Introducing children to music early in childhood—regardless of their musical aptitude—has a lot of advantages. One of the most important is that it greatly enhances their coordination, concentration, and cognition. It also instills the love of storytelling and teaches them to appreciate art and its different forms.
Exposure to music also helps kids explore new cultures and appreciate cultural diversity. Still, getting your child excited about learning music isn’t always easy. Here are a few ideas that should make things a little easier:
Your first step is to recognize your child’s aptitude and support it. This might take a little bit of trial and error. It may not be immediately obvious, but every child has some kind of inclination, whether it is percussion, violin, guitar, singing, chimes, or something else. Don’t expect your child to follow in your footsteps—you may love digeridoo, but that doesn’t mean he or she will.
Get Professional Classes
Once you’ve figured out the instrument that strikes your child’s fancy—guitar, for example—the next step is to find a professional who offers guitar lessons for kids. Getting the right teacher from the start is important if you want to make music education fulfilling and engaging for your child. Getting a recommendation from someone you trust is ideal, but if you can’t, there are a number of websites where you can search for music teachers according to your zip code.
Whether you enroll your child in a group music class or hire a teacher for private, in-home lessons, the teacher should be inspiring, encouraging, and have a good command of technique. Getting good instruction now could pay off in the long run: some studies indicate that children with musical skills do better with college admissions.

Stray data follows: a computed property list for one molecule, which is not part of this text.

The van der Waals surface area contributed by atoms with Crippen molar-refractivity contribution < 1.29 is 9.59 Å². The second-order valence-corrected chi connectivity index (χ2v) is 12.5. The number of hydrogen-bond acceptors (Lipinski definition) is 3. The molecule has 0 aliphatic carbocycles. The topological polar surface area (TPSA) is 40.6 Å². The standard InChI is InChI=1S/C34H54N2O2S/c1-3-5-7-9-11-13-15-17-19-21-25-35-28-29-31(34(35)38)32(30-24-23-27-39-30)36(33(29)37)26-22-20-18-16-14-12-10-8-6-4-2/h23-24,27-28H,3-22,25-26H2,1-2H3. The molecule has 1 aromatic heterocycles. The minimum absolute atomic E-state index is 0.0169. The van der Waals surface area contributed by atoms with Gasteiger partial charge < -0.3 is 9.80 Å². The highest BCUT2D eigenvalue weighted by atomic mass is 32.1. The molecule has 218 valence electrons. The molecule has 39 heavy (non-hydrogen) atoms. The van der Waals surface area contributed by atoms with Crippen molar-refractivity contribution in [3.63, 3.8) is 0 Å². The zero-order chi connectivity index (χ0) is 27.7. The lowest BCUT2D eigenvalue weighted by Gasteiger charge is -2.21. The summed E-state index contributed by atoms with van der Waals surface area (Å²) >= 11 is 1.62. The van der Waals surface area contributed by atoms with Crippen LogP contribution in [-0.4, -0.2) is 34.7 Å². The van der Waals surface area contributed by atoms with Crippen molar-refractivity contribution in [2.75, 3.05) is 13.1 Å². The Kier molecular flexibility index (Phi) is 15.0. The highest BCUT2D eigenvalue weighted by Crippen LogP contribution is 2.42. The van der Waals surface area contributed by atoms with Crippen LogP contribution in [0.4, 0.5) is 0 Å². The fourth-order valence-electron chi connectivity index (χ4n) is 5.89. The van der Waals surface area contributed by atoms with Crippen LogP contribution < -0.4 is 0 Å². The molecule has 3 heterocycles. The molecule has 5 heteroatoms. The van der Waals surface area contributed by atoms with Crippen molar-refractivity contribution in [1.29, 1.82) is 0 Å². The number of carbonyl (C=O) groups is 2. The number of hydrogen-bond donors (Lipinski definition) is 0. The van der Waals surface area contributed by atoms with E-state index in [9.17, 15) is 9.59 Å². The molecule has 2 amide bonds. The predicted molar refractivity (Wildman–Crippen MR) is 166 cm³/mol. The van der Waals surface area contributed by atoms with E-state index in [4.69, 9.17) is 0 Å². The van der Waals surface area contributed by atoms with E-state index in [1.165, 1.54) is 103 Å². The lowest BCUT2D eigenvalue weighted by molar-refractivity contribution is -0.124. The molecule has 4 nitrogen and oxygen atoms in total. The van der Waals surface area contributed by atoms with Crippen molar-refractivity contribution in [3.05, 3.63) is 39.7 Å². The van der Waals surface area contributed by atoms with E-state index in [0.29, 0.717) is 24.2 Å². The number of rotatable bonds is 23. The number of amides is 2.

Make it Interesting
Scales, chords, and etudes are an important part of learning any instrument. But you can make things a little more interesting by asking your child’s teacher to incorporate some of the child’s favorite songs. Being able to play something recognizable is a great confidence booster. And in the hands of a good teacher, there’s something to learn in just about every piece of music, pop, classical, jazz, or hip-hop.
Invest in Good Equipment
Having a quality instrument is important, even for children, in part because it’ll be easier to play and will sounds. In the beginning, it’s a good idea to rent whatever instrument your child is learning. You can always buy later. Whether you rent or buy, make sure your child learns to treat the instrument with love and respect.
Help Your Child Set a Goal
What’s your goal in having your child learn music? What’s your child’s goal? For you, it should be to get your child to appreciate music and, perhaps, learn a skill that could give him or her a lot of enjoyment. For your child, it may be to be a rock star, to entertain friends, or just to play along with favorite tunes. Get your child involved in this goal setting process, and help him or her establish both short-term (learn to play a particular song) and long-term goals. Most importantly, keep those goals reasonable. The more accessible and achievable they are, the more your child will enjoy making music and the more motivated he or she will be to practice and learn more.